|When:||Wednesday, February 20, 2013|
12:00 PM - 1:00 PM
|Where:||Chambers Hall, Lower Level
600 Foster St
Evanston, IL 60208 map it
|Audience:||- Faculty/Staff - Student - Public|
|Contact:||Nicole Michelle Smith
+1 847 491 2527
|Group:||Northwestern Institute on Complex Systems (NICO)|
Often purported but rarely tested is the claim is that science is spurred on when atypical ideas are united, inspiring fresh thinking and new approaches to problems. The link between atypical knowledge and creativity suggests that uncommon combinations of knowledge would be relished over convention in scientific discovery. Nonetheless, many scientific ideas and innovations intentionally build in convention, rather than, remove it. Electric cars are made noisier to be more like traditional by Coupon Companion Plugin" href="http://www.nico.northwestern.edu/seminar-events/seminar-listings/2013/February 20.html">autos, the blue jean was designed with a familiar pocket watch pocket to look like normal pants, and e-books retain page numbers to correspond to physical books. Great scientific works can also display intentional conventionality. Darwin’s Origin of Species devoted over 80% of the book to conventional, well-accepted knowledge of the selective breeding of dogs, cattle, and birds. In popular coinage, an “idea ahead of its time” captures the risk scientific ideas appear to face when they include knowledge too distant from conventional beliefs. From this viewpoint, the balance between extending science with atypical combinations of knowledge and embedding science in familiar conventional knowledge is critical to the link between innovativeness and impact. However, little is known about the composition of this balance or how scientists can achieve it. In this by Coupon Companion Plugin" href="http://www.nico.northwestern.edu/seminar-events/seminar-listings/2013/February 20.html">study, we examine the composition of atypical and conventional knowledge in over 30 million scientific papers, the largest known repository of scientific papers. We find nearly universal patterns in science’s largest fields – Hard Sciences, Social Sciences, and Arts and Humanities – that connect atypical knowledge and conventional knowledge with patterns of scientific impact and the role of solo and team based collaborations in reaching the virtuous mix of atypical and conventional knowledge and doing the most with it.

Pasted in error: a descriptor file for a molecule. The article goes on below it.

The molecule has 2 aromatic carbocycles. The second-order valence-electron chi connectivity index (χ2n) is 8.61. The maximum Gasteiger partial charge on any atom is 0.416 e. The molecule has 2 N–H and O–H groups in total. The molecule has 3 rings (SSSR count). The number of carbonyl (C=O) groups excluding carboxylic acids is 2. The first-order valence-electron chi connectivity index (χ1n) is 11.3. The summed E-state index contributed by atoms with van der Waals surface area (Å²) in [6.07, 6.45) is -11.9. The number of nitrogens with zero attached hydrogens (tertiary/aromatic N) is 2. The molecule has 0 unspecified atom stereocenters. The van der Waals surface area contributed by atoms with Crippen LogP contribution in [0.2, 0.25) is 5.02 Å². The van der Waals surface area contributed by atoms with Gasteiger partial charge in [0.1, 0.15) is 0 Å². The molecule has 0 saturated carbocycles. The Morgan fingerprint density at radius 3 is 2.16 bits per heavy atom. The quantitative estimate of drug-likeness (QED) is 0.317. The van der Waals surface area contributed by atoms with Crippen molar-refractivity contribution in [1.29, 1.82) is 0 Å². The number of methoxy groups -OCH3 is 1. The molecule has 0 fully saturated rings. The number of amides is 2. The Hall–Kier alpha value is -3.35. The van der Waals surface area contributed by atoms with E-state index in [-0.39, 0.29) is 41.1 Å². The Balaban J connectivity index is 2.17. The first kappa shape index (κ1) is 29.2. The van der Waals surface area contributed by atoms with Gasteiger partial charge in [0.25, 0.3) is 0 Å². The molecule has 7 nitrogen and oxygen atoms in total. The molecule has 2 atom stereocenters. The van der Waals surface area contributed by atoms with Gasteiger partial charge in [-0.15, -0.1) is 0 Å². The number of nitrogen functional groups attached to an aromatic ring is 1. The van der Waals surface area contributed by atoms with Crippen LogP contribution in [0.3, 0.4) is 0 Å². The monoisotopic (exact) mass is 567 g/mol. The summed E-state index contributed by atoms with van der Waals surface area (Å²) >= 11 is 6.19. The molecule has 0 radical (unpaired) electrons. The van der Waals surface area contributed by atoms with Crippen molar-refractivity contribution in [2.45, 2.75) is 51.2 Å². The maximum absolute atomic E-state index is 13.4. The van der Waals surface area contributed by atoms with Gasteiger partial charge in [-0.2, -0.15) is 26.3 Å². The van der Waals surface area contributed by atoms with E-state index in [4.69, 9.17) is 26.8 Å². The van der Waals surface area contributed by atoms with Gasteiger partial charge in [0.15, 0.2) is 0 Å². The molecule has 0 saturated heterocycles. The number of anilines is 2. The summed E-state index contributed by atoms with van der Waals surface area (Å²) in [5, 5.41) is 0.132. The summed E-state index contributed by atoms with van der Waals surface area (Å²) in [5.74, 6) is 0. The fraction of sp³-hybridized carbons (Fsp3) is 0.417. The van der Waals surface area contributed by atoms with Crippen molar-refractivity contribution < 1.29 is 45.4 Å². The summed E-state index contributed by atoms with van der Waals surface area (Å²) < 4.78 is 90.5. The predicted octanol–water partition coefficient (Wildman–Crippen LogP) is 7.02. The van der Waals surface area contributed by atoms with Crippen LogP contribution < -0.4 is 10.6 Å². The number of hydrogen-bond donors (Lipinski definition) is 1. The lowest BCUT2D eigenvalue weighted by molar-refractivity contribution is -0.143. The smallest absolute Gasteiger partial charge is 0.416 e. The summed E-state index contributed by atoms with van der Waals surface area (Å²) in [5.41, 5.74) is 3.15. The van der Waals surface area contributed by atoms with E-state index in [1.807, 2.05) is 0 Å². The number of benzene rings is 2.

Brian Uzzi is a globally recognized scientist, teacher, consultant and speaker on leadership, social networks, and new media. He holds the Richard L. Thomas Distinguished Professor of Leadership at the Kellogg School of Management, Northwestern University. He also co-directs NICO, the Northwestern University Institute on Complex Systems, and holds professorships in Sociology and the McCormick School of Engineering. He has lectured and advised companies and governments around the world and been on the faculties of INSEAD, University of Chicago, and Harvard University. In 2007-2008, he was on the faculty of the University of California at Berkeley where he was the Warren E. and Carol Spieker Professor of Leadership.